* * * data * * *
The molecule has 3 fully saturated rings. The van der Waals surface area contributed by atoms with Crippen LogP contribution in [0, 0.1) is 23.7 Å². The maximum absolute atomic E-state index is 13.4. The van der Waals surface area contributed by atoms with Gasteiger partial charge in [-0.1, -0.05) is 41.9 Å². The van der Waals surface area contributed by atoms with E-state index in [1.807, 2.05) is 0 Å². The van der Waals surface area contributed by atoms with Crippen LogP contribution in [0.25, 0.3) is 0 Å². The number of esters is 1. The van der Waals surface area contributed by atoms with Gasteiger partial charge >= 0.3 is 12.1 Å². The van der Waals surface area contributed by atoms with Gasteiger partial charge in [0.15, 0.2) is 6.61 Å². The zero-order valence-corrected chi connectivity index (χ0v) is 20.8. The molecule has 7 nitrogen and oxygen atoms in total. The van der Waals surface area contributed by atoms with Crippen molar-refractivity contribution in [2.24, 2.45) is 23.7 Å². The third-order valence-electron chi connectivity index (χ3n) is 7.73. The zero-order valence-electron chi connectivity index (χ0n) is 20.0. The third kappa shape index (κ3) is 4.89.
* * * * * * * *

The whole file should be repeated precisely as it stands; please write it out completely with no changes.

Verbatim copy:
The molecule has 3 fully saturated rings. The van der Waals surface area contributed by atoms with Crippen LogP contribution in [0, 0.1) is 23.7 Å². The maximum absolute atomic E-state index is 13.4. The van der Waals surface area contributed by atoms with Gasteiger partial charge in [-0.1, -0.05) is 41.9 Å². The van der Waals surface area contributed by atoms with E-state index in [1.807, 2.05) is 0 Å². The van der Waals surface area contributed by atoms with Crippen LogP contribution in [0.25, 0.3) is 0 Å². The number of esters is 1. The van der Waals surface area contributed by atoms with Gasteiger partial charge >= 0.3 is 12.1 Å². The van der Waals surface area contributed by atoms with Gasteiger partial charge in [0.15, 0.2) is 6.61 Å². The zero-order valence-corrected chi connectivity index (χ0v) is 20.8. The molecule has 7 nitrogen and oxygen atoms in total. The van der Waals surface area contributed by atoms with Crippen molar-refractivity contribution in [2.24, 2.45) is 23.7 Å². The third-order valence-electron chi connectivity index (χ3n) is 7.73. The zero-order valence-electron chi connectivity index (χ0n) is 20.0. The third kappa shape index (κ3) is 4.89.